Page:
How to build resilience
Resilience: building skills to overcome adversity
For people all around the world, the last two years have been more than a little difficult. Between a global pandemic, cost of living struggles and personal circumstances, many people have been thinking about resilience. The good news is that anyone can learn to become more resilient and take adversity in their stride.
So, how can resilience be cultivated? ICMI is proud to present some of the world’s best resilience speakers, including some of the best keynote speakers on resilience, who have overcome adversity to build their emotional resilience and now teach others to do the same.
What is emotional resilience?
Emotional resilience is the ability to ‘bounce back’ from negative experiences and remain healthy and well while facing them. Resilience has been shown to positively affect individuals and their ability to cope with challenging situations.
Resilience does not mean difficult events or traumatic incidents are ignored or glossed over. Rather, it’s an acceptance that life has its ups and downs and that even challenging situations have their place. While it’s true that resilient people can recover from adverse events faster than less resilient individuals, even the most resilient among us will need to take time to process difficult situations and heal from trauma.
How to cultivate emotional resilience
While there’s no one-size-fits-all solution to building resilience, it’s a skill that can be honed and practised. The first step to cultivating emotional resilience is to learn good stress management techniques and strategies. For some, good stress management may involve building healthy emotional boundaries; for others, it might be learning to accept help and support when needed.
Resilience coaches can help you to become more resilient by teaching you strategies for self-acceptance. Attend a resilience event to understand more about how resilience can change your outlook on life, help you to overcome adversity, and improve your mental health.
Resilience training can help build resilience and can have positive long-term impacts. Research by the University of Adelaide showed higher overall life satisfaction in individuals after undergoing resilience training.
What is the essence of building resilience?
Aside from stress management, there are a few essential qualities that resilient people practice regularly.
With the amount of information available at our fingertips thanks to the internet, it’s easy to fall into a habit of second-guessing our instincts and habitually asking Google to provide answers. Learning to trust yourself is a process, but it’s helpful if you’re trying to build emotional resilience.
It may seem there’s little to be grateful for amid a global pandemic, especially for those who have been hardest hit. Practising gratitude is not about minimising the challenges and difficulties in your life but a reminder to focus on small moments of joy and live in the moment as much as possible.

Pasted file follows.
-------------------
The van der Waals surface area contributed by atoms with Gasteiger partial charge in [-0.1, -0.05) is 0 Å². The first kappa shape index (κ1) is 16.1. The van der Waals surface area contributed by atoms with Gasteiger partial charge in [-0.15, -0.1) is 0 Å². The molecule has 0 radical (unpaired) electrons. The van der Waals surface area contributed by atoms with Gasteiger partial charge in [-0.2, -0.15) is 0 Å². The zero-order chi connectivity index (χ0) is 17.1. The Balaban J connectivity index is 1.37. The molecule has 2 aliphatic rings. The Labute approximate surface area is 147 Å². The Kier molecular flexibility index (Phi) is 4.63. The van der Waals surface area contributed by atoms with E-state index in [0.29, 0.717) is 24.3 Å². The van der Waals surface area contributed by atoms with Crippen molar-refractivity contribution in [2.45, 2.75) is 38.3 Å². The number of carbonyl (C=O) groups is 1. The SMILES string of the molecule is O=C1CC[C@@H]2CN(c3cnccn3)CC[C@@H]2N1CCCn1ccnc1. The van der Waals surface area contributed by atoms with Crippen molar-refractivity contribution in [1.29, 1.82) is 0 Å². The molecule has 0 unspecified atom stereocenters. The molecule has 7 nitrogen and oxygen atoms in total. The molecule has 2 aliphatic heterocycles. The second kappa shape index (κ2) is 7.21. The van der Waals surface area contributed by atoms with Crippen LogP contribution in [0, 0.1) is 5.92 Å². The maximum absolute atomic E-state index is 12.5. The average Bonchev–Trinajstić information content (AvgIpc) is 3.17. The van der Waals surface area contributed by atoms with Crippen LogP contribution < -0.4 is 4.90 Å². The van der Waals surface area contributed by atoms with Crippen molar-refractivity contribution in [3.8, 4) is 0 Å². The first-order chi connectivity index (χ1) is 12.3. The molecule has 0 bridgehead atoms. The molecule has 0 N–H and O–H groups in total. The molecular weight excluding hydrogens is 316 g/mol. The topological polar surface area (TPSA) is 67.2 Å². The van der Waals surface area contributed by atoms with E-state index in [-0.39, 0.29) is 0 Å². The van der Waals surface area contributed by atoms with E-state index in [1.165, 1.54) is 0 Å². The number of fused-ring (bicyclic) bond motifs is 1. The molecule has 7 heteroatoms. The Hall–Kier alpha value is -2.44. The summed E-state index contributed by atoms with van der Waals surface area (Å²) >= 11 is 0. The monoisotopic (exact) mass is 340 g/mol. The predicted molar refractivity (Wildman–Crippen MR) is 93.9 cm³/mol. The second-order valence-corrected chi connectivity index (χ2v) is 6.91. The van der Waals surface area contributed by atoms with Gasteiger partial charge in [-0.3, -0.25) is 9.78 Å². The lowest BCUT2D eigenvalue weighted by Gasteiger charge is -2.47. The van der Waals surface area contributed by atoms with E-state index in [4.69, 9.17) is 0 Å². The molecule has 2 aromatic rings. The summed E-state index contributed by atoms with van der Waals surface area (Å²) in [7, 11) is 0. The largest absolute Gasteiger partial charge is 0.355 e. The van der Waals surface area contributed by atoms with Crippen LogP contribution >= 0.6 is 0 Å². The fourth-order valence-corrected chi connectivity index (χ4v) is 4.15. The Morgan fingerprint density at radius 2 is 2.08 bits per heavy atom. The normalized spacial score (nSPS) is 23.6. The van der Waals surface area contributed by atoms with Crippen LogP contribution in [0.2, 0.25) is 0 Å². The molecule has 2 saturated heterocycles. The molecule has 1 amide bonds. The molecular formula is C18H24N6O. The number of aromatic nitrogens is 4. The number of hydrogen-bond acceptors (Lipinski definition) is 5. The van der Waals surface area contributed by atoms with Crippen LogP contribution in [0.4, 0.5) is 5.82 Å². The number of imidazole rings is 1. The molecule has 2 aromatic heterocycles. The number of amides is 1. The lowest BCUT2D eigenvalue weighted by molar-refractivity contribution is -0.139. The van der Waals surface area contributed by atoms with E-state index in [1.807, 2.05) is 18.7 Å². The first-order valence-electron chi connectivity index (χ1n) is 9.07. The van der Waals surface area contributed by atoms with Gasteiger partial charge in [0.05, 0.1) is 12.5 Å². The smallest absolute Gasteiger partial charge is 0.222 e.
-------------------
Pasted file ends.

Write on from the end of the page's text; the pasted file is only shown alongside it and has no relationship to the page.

Highly resilient people practice gratitude and find it grounds them in the moment. Focusing on even small things to be grateful for can stop negative thinking from spiraling out of control.
Self-awareness is critical to building and maintaining resilience. Self-aware individuals are more likely to notice when they’re under an unsustainable amount of stress, for instance, and take steps to manage their stress.
Long-term exposure to high stress levels can harm overall wellbeing and make people less resilient in the long run.
Another resilient quality that’s critical to overcoming adversity is self-acceptance. It’s easy to get caught up in what others think of you or how you present yourself to the world, and imposter syndrome is rife in this day and age.
When faced with adversity under these circumstances, it’s easy to see how you might end up in a quagmire of self-doubt and despair. Resilient people understand something that is true of everyone – the adversity you face is not a reflection of your value as a person; it’s typically just circumstances and (bad) luck. Resilient people bounce back from adverse events because they trust themselves and understand their own worth.
Why do emotionally resilient people succeed
Emotionally resilient people aren’t naturally better at things, but their resilience means they move on from setbacks faster, without letting them affect their confidence. They don’t give up, and perseverance is half the battle.
Research has shown that higher self-esteem was one of the factors leading to increased emotional resilience. Emotionally resilient people don’t inherently have better skills but tend to attribute their success to their hard work and efforts rather than luck. Similarly, resilient individuals find ways to gain feedback from failures rather than attributing these to their lack of ability.
Why are some people more resilient than others?
There’s no simple explanation for why some people are more resilient than others. Some people have resilience cultivated in them from early childhood, while others develop resilience later in life. For many, growing and practising their resilience is the result of having faced adversity in their lives and wanting to ensure that they’re better equipped to handle such events in future.
If you’re looking to bring this vital topic to life at your next event, look no further than ICMI’s excellent resilience keynote speakers. With years of experience engaging audiences and inspiring them to find their resilience, they’ll be the highlight of any event program.